OVERVIEW

 

CA’REDIVIVUS: Research topic

 

The planner of today cannot go out from a „tabula rasa“ situation any more. Environmental and sustainability issues have already formed the public idea that a „green belt“ of our cities is necessary, a kind of fortification leading to intensive development of towns inside a clearly delimitated area within the surrounding nature. Since building on the periphery is limited, and the existing built substance has a certain cultural, architectural or at least environmental value, upgrading of existing buildings gains more and more ground from the design of new buildings. While in the majority of cases this upgrading means bringing the buildings to the comfort required by changed living standards, earthquake prone countries face a particular challenge given by the necessity to bring them also to an corresponding safety standard.

Reinforced concrete and unreinforced masonry constructions are the ones most damaged in earthquakes across Europe and hence the development and application of retrofit methods for this kind of structures is most stringent. Masonry has been already recognised as construction material par excellence for historic structures. Recognised specialists worldwide are carrying out research on both the performance of common and monumental buildings with masonry structure [D. D'Ayala, G. Croci, S. Lagomarsiono/RISK-UE, G. Magenes, C. Oliveira, R. Sofronie, M. Tomazevic, etc.]. Reinforced concrete is not. The reason for this may lay in the fact that concrete has not been employed for long, thus buildings with concrete structure are generally regarded as „not old enough“ to be considered historical.

To contradict this presumption one shall only think of the blocks of flats in Chicago, where the possibilities of concrete were used to build in the height before of those given by steel. Concrete is a construction material widely employed in the earthquake prone areas of south-east Europe. For new buildings it was the material for which design and technique were taught most extensively, if not the only one, in Romania. Greek literature on concrete technology is also highest quality [Penelis&Kappos, 1997]. But its use began shortly after the discovery of the new possibilities given by a new material.

Before being employed „en mass“ in earthquake prone areas of Europe concrete reached France. The „Immeuble de logements Rue Franklin“, by architect Auguste Perret, designed 1903 and built 1903-1904 is the most exemplificative forerunner of what derived into the so-called inter-bellum style in Romania. Further „immeubles“ in Paris from turn-of-the-century show similar characteristics to the Romanian regarding the urbanistic and functional structure. And not only. Also while employing it was usual to perform computations according to rules which came from France (as documented by Prager, 1979), or from Germany. The German circular from 1925 was most employed, although it regarded design for gravitational loads only. In Germany right now the vulnerability of Romanian inter-bellum buildings is being researched, from a point of view which combines approaches from geosciences and from engineering (SFB 461). The architectural aspects and the hereto related portability are not.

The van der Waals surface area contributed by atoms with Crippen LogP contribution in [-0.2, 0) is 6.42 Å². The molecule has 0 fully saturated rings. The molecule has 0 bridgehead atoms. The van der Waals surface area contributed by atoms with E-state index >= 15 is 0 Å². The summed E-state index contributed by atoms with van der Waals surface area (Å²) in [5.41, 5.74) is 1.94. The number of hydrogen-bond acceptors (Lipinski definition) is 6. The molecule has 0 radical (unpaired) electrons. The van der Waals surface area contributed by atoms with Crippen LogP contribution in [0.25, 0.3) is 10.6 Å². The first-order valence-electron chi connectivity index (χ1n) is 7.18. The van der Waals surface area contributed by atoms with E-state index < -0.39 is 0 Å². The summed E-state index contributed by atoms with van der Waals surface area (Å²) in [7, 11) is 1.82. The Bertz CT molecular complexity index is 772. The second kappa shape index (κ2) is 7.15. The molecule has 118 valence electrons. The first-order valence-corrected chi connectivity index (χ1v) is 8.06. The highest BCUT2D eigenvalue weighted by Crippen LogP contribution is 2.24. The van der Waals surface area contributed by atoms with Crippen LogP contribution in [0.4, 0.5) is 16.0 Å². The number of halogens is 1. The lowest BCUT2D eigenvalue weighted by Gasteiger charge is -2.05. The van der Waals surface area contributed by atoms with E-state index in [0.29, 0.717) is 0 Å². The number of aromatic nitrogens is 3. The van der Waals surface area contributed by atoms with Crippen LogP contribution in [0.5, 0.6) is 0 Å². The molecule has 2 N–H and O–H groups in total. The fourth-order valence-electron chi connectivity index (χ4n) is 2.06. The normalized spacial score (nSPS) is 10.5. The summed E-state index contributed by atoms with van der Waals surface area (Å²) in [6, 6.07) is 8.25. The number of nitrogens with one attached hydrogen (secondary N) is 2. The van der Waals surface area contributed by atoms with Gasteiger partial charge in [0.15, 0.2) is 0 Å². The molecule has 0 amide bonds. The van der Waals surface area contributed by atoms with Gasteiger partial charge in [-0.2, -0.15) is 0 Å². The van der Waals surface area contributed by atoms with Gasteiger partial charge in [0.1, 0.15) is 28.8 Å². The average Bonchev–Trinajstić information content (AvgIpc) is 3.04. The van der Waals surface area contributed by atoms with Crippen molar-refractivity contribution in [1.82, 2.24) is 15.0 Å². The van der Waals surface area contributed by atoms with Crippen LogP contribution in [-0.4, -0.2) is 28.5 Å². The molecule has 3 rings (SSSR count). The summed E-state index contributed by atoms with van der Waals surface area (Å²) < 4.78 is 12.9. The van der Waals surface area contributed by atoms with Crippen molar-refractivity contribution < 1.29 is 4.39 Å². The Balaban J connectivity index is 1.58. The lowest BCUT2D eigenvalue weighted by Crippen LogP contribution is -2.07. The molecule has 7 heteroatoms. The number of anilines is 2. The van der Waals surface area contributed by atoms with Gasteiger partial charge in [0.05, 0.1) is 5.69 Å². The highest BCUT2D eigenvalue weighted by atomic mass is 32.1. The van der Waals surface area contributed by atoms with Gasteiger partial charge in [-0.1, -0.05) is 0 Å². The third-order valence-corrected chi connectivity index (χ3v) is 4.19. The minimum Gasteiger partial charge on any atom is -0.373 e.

The „immeubles du beton“ in turn-of-century Paris or in interwar time in Romania are representants of the same architectural current: the Avantgarde, also called „the modern movement“. And avant-garde buildings are of historical value. The association DOCOMOMO aims the „DOcumentation and Conservation of buildings, sites and neighbourhoods of the MOdern MOvement“. However, again, so few of them have concrete as structure building material. Or at least so few of them are documented. Recent research of the applicant has shown little success in looking for such buildings in Slovenia, an earthquake prone country, which gave architects of international size to the times of the Modern Movement. Especially regarding multiple housing units. And in Germany there are no innovative „pure iron-concrete frame“ buildings of the Modern Movement known to the applicant.

The highly interdisciplinary nature of the problem stated needs a decision model based on which the actors involved in the implementation of a retrofit measure can interact. Multiattributive decision models (Strassert, 1995; ATC-40) build a basis for this.

Research on possible implementation programmes in the existing policy environment have been carried out by the Federal Emergency Management Agency in the USA (FEMA 173-174), but continued interest of the applicant on “Natural Hazards Impact on Urban Areas and Infrastructure” leaded to collecting recent research contributions through the scientific organisation of meetings. Also, the applicant has contributed to progress in research on housing in earthquake prone countries, as it will be shown.

Providing safe and affordable housing is one of the duties we have towards future generation. Conservation of the cultural heritage of the architecture of the Modern Movement is another one. And the reinforced concrete multiple housing units have not been researched enough.